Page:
“Whoever manages to pull out the stick stuck in sticky stickiness will become a great King of Camelot and rule it wisely with compassion, care, and … and … cream donuts!” declared the Big Ogre.
“Where is this stick?” asked Arthur.
“It’s behind you!” replied the Big Ogre.
The King approached the walking stick and said, “this isn’t a sticky substance … it’s mixed concrete.”
“Yes,” said the Big Ogre, “it is mixed concrete. Best grade quick drying cement. It was stolen from a building site by thieves who ran away in a cart pulled by 13 horses. Only the cart toppled over and the concrete fell onto the thieves. The police are looking for some hardened criminals!
“Now try to pull the stick out!”
Try as he might, King Arthur could not pull the walking stick out of the cement that cemented it to the cement which it was. He began to panic and think that he was not destined to be King of Camelot after all.
Eventually, exhausted he struck the cement with his sword, and noticed that some bits crumbled. He struck it again and again, and more tiny bits of cement flew here and there. He continued hitting the concrete block, and then used an axe instead of his sword, as bits of different sizes flew in the air all around him. Finally he had broken the whole lump of concrete and the walking stick pulled out easily.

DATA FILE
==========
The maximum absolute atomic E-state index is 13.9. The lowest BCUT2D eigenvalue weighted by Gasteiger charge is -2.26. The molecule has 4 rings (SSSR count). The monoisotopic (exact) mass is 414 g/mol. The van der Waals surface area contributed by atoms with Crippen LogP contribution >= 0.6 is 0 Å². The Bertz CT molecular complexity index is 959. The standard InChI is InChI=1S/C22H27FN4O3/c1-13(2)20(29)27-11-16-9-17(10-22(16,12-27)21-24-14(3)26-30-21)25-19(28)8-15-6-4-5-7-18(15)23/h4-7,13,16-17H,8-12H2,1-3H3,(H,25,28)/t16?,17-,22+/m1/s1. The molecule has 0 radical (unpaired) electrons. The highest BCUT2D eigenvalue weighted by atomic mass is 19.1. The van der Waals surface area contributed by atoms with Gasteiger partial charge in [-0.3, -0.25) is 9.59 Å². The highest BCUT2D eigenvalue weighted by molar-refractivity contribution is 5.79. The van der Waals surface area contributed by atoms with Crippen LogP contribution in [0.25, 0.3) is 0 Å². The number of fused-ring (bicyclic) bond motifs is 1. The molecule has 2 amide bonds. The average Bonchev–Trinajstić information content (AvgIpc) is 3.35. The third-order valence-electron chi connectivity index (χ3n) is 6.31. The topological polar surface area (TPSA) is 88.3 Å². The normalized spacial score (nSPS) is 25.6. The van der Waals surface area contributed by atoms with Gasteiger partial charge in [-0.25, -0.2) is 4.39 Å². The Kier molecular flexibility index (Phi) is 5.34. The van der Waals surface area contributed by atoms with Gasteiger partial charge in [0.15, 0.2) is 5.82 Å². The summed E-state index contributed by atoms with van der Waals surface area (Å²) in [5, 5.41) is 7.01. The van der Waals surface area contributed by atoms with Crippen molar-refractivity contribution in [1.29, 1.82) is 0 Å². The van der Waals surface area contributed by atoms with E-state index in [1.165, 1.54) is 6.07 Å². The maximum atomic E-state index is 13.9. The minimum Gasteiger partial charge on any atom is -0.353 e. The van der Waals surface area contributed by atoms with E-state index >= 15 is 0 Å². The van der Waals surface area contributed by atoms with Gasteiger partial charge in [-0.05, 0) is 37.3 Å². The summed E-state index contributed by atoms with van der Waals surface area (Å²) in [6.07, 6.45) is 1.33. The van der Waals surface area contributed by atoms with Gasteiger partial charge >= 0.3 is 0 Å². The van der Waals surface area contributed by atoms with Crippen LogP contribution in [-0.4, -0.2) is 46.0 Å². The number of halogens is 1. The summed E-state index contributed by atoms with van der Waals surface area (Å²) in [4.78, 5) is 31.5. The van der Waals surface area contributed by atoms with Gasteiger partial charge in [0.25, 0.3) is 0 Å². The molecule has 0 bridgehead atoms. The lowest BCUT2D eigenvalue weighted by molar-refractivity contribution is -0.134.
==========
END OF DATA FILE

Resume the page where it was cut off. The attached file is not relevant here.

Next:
The Big Ogre smiled and said, “Arthur Pendragon, you will now become a great King of Camelot and rule it wisely with compassion, care, and … and … cream donuts!”
And with that, the Ogre vanished into the woods.
“We need to send word back to Camelot,” said Arthur, “Genevieve, and Botox and the other Knights must be worried that we’ve been away in the forest for so long.”
At this, a raven flew down to the ground and made one of its croaking noises that normally foretell gloom and doom and … whatever bad things you wish to consider.
“Sire,” said Sir Birdwatch, “this bird has been following us for the past few days ever since I have been leaving a trail of bread pieces to show us the way back home to Camelot. Perhaps if we tie a message to its leg it will inform those in Camelot that we are OK!”
“Can the bird read?” asked Sir Stupid the Great.
Arthur wrote a message on a scroll of paper that was so big and heavy that even a flock of eagles could not lift it off the ground.
On his second attempt he wrote a shorter message using abbreviated language like LOL, IMHO and so on.
This was tied at the bird’s leg and it flew straight away due North.
“Hey … Camelot is that way!” said Arthur.
“Perhaps it can’t read maps either,” said Sir Stupid the Great, who at the time was not the stupidest one in that group.
And the moral of this story, (so far), is: If your problem is a big one, try to focus on small solutions which together might resolve your concrete obstacles.
Also, be kind to old people; whether walking with a walking stick or walking with a dog. Which makes three or six legs!
Also, if you need to
send a message, use the Post Office, or a Courier Service, or send a text or
e-mail. Not a bird!